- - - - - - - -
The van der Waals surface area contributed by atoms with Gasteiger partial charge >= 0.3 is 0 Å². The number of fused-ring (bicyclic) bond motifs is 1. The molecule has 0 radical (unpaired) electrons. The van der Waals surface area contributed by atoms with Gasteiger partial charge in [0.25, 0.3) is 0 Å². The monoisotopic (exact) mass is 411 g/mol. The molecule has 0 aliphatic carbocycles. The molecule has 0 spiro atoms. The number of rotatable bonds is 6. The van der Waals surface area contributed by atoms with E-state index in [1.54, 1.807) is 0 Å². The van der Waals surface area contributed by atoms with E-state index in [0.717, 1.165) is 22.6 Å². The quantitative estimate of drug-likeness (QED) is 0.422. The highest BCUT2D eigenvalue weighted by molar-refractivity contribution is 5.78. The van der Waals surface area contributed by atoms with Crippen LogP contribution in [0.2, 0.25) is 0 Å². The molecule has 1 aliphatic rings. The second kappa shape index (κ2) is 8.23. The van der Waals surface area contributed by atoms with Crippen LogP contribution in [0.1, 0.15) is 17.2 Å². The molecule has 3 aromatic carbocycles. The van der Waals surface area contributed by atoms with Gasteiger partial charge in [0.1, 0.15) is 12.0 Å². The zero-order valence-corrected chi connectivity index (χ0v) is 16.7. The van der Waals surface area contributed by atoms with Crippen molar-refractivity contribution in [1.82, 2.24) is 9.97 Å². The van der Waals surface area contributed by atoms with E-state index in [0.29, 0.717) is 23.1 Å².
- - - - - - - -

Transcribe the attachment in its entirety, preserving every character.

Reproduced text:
The van der Waals surface area contributed by atoms with Gasteiger partial charge >= 0.3 is 0 Å². The number of fused-ring (bicyclic) bond motifs is 1. The molecule has 0 radical (unpaired) electrons. The van der Waals surface area contributed by atoms with Gasteiger partial charge in [0.25, 0.3) is 0 Å². The monoisotopic (exact) mass is 411 g/mol. The molecule has 0 aliphatic carbocycles. The molecule has 0 spiro atoms. The number of rotatable bonds is 6. The van der Waals surface area contributed by atoms with E-state index in [1.54, 1.807) is 0 Å². The van der Waals surface area contributed by atoms with E-state index in [0.717, 1.165) is 22.6 Å². The quantitative estimate of drug-likeness (QED) is 0.422. The highest BCUT2D eigenvalue weighted by molar-refractivity contribution is 5.78. The van der Waals surface area contributed by atoms with Crippen LogP contribution in [0.2, 0.25) is 0 Å². The molecule has 1 aliphatic rings. The second kappa shape index (κ2) is 8.23. The van der Waals surface area contributed by atoms with Crippen LogP contribution in [0.1, 0.15) is 17.2 Å². The molecule has 3 aromatic carbocycles. The van der Waals surface area contributed by atoms with Gasteiger partial charge in [0.1, 0.15) is 12.0 Å². The zero-order valence-corrected chi connectivity index (χ0v) is 16.7. The van der Waals surface area contributed by atoms with Crippen molar-refractivity contribution in [1.82, 2.24) is 9.97 Å². The van der Waals surface area contributed by atoms with E-state index in [0.29, 0.717) is 23.1 Å².